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The Portland International Jetport is now home to the second-largest piece of the moon on Earth, as part of a new exhibit titled “Fly Me to the Moon” that opened to the public on March 26. The piece of the moon is on loan from the Maine Mineral & Gem Museum (MMGM) and is joined by a piece of Mars. “Fly Me to the Moon” is the “coolest eclipse add-on” for travelers coming to Maine ahead of the April 8 eclipse, as the state is one of the locations that will experience “totality.” The Maine Mineral & Gem Museum in Bethel has more of the moon than all natural history museums in the world combined.

The exhibit is located in western Maine, about 70 miles northwest of Portland, and features a meteorite dubbed “The Scream” as its centerpiece. This meteorite is said to resemble Edvard Munch’s famous painting and attracts travelers to come and check out the unique exhibit. Meteorites from the moon and Mars are quite rare, with only about 3,000 pounds of moon samples known to exist on Earth, including those brought back during the Apollo missions. Additionally, there are only a half ton of samples of Mars on Earth. “Fly Me to the Moon” will be on display at the Portland International Jetport for the next five years, providing a one-of-a-kind experience for travelers passing through the airport.

The exhibit was brought to the airport by music executive Darryl Pitt, who sourced all the meteorites and thought the Portland International Jetport was an excellent location to showcase the MMGM’s treasures. Pitt highlighted the fact that the largest piece of the moon on Earth is also in Maine, emphasizing the state’s unique connection to extraterrestrial materials. The exhibit is a celebration of the natural wonders found both in Maine and beyond, providing travelers with an opportunity to see and learn about pieces of the moon and Mars up close.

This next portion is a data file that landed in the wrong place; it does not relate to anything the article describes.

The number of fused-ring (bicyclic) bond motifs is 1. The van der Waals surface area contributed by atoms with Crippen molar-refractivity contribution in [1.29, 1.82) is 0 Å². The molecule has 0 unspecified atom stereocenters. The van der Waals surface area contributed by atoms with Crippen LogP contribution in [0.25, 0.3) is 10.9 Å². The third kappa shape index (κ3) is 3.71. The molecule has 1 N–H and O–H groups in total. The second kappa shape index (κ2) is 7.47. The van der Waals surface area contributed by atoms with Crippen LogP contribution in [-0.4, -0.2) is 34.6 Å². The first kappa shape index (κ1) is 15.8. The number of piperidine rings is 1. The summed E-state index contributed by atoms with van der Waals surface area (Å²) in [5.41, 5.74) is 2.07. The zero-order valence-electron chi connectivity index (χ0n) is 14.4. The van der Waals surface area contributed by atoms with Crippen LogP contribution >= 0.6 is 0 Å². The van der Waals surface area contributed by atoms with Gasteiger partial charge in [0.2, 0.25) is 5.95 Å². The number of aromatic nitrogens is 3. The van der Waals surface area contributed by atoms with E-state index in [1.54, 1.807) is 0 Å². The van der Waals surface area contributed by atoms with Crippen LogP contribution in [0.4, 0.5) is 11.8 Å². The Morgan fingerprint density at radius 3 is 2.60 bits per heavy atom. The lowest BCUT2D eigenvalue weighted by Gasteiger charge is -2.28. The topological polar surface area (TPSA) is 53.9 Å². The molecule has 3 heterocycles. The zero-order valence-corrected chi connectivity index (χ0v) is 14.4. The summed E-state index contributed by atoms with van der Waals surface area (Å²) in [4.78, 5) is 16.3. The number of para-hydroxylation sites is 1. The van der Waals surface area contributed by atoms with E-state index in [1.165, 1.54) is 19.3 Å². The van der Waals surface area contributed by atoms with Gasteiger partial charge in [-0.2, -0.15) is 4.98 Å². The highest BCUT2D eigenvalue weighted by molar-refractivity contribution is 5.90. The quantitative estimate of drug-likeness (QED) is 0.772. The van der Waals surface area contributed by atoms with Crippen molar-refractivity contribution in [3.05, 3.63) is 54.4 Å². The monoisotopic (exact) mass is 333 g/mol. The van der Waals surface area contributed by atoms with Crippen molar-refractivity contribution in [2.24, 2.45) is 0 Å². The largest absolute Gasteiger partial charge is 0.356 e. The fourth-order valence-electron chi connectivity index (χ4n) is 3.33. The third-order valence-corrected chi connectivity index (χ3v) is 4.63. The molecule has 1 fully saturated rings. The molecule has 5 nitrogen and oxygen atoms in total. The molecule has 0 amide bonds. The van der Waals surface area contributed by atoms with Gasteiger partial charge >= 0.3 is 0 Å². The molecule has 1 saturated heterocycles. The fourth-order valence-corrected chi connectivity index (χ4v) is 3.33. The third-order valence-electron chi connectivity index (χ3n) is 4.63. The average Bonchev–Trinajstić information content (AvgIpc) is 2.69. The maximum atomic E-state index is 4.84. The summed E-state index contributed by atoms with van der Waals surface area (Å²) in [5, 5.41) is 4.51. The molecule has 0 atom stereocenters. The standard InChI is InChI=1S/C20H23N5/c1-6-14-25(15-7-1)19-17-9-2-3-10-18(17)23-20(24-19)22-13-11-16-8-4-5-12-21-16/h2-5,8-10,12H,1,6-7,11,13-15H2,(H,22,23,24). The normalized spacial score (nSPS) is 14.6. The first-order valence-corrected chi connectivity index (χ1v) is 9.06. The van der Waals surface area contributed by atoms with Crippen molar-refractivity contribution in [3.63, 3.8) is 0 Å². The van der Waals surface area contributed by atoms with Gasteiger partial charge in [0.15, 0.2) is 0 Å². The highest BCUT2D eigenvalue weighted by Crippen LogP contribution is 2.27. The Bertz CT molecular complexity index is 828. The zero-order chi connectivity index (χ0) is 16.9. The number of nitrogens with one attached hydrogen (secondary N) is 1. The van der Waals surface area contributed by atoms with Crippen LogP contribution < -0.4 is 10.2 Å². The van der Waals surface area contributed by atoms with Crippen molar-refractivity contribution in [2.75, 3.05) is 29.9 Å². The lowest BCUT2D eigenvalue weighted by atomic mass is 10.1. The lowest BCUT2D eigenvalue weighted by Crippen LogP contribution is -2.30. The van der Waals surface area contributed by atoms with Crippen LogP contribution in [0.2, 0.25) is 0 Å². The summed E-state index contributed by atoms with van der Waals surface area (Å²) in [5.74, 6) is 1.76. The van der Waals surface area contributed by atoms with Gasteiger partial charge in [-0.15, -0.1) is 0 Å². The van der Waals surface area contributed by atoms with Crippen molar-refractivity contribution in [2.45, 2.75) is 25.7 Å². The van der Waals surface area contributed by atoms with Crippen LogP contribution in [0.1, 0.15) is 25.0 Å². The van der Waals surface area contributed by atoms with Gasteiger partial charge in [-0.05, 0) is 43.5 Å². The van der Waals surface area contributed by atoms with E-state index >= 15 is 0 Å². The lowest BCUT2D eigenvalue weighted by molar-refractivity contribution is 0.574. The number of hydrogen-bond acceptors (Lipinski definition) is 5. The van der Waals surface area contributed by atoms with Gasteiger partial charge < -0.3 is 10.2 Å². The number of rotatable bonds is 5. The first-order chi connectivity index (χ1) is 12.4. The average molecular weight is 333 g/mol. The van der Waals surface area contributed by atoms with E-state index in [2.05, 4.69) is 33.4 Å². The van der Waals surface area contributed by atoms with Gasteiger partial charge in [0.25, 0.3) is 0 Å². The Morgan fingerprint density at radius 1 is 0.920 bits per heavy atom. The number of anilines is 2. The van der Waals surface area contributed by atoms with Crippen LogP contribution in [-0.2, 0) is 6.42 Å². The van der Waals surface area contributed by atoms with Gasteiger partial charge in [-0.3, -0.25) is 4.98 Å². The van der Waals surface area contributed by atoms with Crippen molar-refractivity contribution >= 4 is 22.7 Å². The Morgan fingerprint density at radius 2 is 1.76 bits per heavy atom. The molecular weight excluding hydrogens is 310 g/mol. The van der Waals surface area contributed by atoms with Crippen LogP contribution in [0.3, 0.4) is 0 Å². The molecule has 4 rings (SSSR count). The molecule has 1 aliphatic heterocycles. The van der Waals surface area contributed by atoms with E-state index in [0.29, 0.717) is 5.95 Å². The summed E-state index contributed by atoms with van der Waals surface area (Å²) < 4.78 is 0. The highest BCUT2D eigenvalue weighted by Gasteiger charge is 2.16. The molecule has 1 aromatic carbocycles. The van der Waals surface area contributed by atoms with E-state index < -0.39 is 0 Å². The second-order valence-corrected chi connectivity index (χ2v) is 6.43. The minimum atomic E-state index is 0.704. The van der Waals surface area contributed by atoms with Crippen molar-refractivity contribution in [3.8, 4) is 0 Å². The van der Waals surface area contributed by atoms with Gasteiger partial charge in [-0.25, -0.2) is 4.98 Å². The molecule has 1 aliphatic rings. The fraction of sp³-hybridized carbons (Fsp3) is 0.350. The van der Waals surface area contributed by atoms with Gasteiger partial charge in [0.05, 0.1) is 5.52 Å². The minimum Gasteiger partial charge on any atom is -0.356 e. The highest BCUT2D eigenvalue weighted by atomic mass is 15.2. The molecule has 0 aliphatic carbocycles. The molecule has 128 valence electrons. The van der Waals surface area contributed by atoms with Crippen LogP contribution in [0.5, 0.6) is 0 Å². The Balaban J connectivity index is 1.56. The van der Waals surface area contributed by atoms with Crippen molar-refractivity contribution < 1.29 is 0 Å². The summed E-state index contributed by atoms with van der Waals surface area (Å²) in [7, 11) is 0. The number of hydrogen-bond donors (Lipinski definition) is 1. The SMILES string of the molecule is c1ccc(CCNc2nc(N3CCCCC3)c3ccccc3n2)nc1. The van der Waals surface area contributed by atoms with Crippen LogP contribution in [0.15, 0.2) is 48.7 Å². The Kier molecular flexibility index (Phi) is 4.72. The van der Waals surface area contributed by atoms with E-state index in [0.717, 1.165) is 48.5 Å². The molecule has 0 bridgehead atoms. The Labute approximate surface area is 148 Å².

Maine’s connection to space and extraterrestrial materials is becoming a prominent feature in the state’s attractions, with the MMGM in Bethel being a significant repository of moon samples. Pitt noted that Maine is not just about lobsters anymore; it is also where the moon “lives.” The exhibit at the Portland International Jetport is a testament to the state’s unique offerings and its ability to showcase rare and fascinating artifacts from outer space. Visitors passing through the airport can now experience a piece of the moon and Mars up close, adding a touch of wonder and awe to their travel experience.

The “Fly Me to the Moon” exhibit at the Portland International Jetport offers travelers a unique and educational experience, adding an extra dimension to their journey through Maine. The meteorites on display, including pieces of the moon and Mars, are rare and valuable specimens that provide insights into our solar system’s history. Visitors to the exhibit can learn about the origins of these extraterrestrial rocks and marvel at their beauty and significance. The exhibit will be on display for the next five years, giving travelers and visitors to the airport the opportunity to explore and appreciate these rare artifacts.

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